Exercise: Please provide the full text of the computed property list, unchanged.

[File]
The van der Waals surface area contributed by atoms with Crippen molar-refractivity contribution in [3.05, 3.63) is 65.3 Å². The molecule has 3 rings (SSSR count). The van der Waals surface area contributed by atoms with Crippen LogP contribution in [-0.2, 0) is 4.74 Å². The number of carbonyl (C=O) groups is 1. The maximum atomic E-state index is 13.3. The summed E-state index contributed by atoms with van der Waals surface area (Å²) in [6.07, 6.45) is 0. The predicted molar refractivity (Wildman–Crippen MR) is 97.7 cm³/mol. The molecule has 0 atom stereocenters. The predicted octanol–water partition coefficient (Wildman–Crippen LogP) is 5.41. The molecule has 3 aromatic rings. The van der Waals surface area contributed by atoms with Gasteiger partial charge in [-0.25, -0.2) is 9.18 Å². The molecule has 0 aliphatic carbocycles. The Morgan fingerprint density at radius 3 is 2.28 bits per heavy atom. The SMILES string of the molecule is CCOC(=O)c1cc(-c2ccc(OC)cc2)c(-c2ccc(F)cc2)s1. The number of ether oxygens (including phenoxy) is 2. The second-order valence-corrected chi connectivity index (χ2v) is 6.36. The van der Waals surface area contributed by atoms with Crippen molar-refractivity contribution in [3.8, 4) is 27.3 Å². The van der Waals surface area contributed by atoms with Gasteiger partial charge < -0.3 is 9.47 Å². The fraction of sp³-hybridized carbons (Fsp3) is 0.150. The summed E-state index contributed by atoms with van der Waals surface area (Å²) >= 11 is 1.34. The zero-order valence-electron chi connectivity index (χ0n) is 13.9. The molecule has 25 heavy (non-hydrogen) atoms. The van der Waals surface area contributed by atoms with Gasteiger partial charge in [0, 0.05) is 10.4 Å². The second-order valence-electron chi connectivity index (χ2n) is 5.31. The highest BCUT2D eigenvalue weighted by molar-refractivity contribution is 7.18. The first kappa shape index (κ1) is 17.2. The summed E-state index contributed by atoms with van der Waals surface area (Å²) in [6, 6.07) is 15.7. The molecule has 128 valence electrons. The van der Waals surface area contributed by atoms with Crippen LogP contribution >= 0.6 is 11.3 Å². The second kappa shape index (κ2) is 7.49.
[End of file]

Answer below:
The van der Waals surface area contributed by atoms with Crippen molar-refractivity contribution in [3.05, 3.63) is 65.3 Å². The molecule has 3 rings (SSSR count). The van der Waals surface area contributed by atoms with Crippen LogP contribution in [-0.2, 0) is 4.74 Å². The number of carbonyl (C=O) groups is 1. The maximum atomic E-state index is 13.3. The summed E-state index contributed by atoms with van der Waals surface area (Å²) in [6.07, 6.45) is 0. The predicted molar refractivity (Wildman–Crippen MR) is 97.7 cm³/mol. The molecule has 0 atom stereocenters. The predicted octanol–water partition coefficient (Wildman–Crippen LogP) is 5.41. The molecule has 3 aromatic rings. The van der Waals surface area contributed by atoms with Gasteiger partial charge in [-0.25, -0.2) is 9.18 Å². The molecule has 0 aliphatic carbocycles. The Morgan fingerprint density at radius 3 is 2.28 bits per heavy atom. The SMILES string of the molecule is CCOC(=O)c1cc(-c2ccc(OC)cc2)c(-c2ccc(F)cc2)s1. The number of ether oxygens (including phenoxy) is 2. The second-order valence-corrected chi connectivity index (χ2v) is 6.36. The van der Waals surface area contributed by atoms with Crippen molar-refractivity contribution in [3.8, 4) is 27.3 Å². The van der Waals surface area contributed by atoms with Gasteiger partial charge < -0.3 is 9.47 Å². The fraction of sp³-hybridized carbons (Fsp3) is 0.150. The summed E-state index contributed by atoms with van der Waals surface area (Å²) >= 11 is 1.34. The zero-order valence-electron chi connectivity index (χ0n) is 13.9. The molecule has 25 heavy (non-hydrogen) atoms. The van der Waals surface area contributed by atoms with Gasteiger partial charge in [0, 0.05) is 10.4 Å². The second-order valence-electron chi connectivity index (χ2n) is 5.31. The highest BCUT2D eigenvalue weighted by molar-refractivity contribution is 7.18. The first kappa shape index (κ1) is 17.2. The summed E-state index contributed by atoms with van der Waals surface area (Å²) in [6, 6.07) is 15.7. The molecule has 128 valence electrons. The van der Waals surface area contributed by atoms with Crippen LogP contribution >= 0.6 is 11.3 Å². The second kappa shape index (κ2) is 7.49.